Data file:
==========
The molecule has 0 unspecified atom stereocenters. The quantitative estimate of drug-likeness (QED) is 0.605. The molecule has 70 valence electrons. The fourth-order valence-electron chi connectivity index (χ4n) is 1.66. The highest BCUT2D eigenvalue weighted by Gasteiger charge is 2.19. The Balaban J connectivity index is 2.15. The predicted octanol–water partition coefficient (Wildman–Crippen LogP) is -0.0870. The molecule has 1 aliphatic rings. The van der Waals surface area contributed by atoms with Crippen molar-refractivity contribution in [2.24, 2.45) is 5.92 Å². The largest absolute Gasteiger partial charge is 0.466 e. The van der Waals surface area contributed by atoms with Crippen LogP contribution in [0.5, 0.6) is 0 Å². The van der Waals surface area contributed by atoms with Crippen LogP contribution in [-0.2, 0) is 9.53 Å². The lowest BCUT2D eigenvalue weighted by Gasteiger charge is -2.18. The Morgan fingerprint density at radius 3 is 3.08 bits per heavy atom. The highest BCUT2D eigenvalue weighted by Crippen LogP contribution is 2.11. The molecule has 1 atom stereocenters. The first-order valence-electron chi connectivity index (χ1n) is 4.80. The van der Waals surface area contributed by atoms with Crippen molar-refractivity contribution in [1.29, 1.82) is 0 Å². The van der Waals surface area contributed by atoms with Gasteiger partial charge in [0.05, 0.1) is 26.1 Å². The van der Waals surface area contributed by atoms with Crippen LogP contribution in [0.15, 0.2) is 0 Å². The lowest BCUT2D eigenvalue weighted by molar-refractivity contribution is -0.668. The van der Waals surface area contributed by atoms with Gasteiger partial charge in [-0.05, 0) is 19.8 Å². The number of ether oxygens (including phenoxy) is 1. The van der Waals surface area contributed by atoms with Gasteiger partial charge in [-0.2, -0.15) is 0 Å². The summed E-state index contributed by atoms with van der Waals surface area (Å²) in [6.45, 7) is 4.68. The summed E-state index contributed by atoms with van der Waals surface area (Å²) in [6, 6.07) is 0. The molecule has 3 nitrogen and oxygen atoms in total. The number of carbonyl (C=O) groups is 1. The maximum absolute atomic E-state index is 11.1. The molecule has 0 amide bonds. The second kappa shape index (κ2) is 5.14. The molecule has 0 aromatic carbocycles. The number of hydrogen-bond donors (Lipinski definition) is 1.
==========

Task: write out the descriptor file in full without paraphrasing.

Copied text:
The molecule has 0 unspecified atom stereocenters. The quantitative estimate of drug-likeness (QED) is 0.605. The molecule has 70 valence electrons. The fourth-order valence-electron chi connectivity index (χ4n) is 1.66. The highest BCUT2D eigenvalue weighted by Gasteiger charge is 2.19. The Balaban J connectivity index is 2.15. The predicted octanol–water partition coefficient (Wildman–Crippen LogP) is -0.0870. The molecule has 1 aliphatic rings. The van der Waals surface area contributed by atoms with Crippen molar-refractivity contribution in [2.24, 2.45) is 5.92 Å². The largest absolute Gasteiger partial charge is 0.466 e. The van der Waals surface area contributed by atoms with Crippen LogP contribution in [0.5, 0.6) is 0 Å². The van der Waals surface area contributed by atoms with Crippen LogP contribution in [-0.2, 0) is 9.53 Å². The lowest BCUT2D eigenvalue weighted by Gasteiger charge is -2.18. The Morgan fingerprint density at radius 3 is 3.08 bits per heavy atom. The highest BCUT2D eigenvalue weighted by Crippen LogP contribution is 2.11. The molecule has 1 atom stereocenters. The first-order valence-electron chi connectivity index (χ1n) is 4.80. The van der Waals surface area contributed by atoms with Crippen molar-refractivity contribution in [1.29, 1.82) is 0 Å². The van der Waals surface area contributed by atoms with Gasteiger partial charge in [0.05, 0.1) is 26.1 Å². The van der Waals surface area contributed by atoms with Crippen LogP contribution in [0.15, 0.2) is 0 Å². The lowest BCUT2D eigenvalue weighted by molar-refractivity contribution is -0.668. The van der Waals surface area contributed by atoms with Gasteiger partial charge in [-0.05, 0) is 19.8 Å². The number of ether oxygens (including phenoxy) is 1. The van der Waals surface area contributed by atoms with Gasteiger partial charge in [-0.2, -0.15) is 0 Å². The summed E-state index contributed by atoms with van der Waals surface area (Å²) in [6.45, 7) is 4.68. The summed E-state index contributed by atoms with van der Waals surface area (Å²) in [6, 6.07) is 0. The molecule has 3 nitrogen and oxygen atoms in total. The number of carbonyl (C=O) groups is 1. The maximum absolute atomic E-state index is 11.1. The molecule has 0 amide bonds. The second kappa shape index (κ2) is 5.14. The molecule has 0 aromatic carbocycles. The number of hydrogen-bond donors (Lipinski definition) is 1.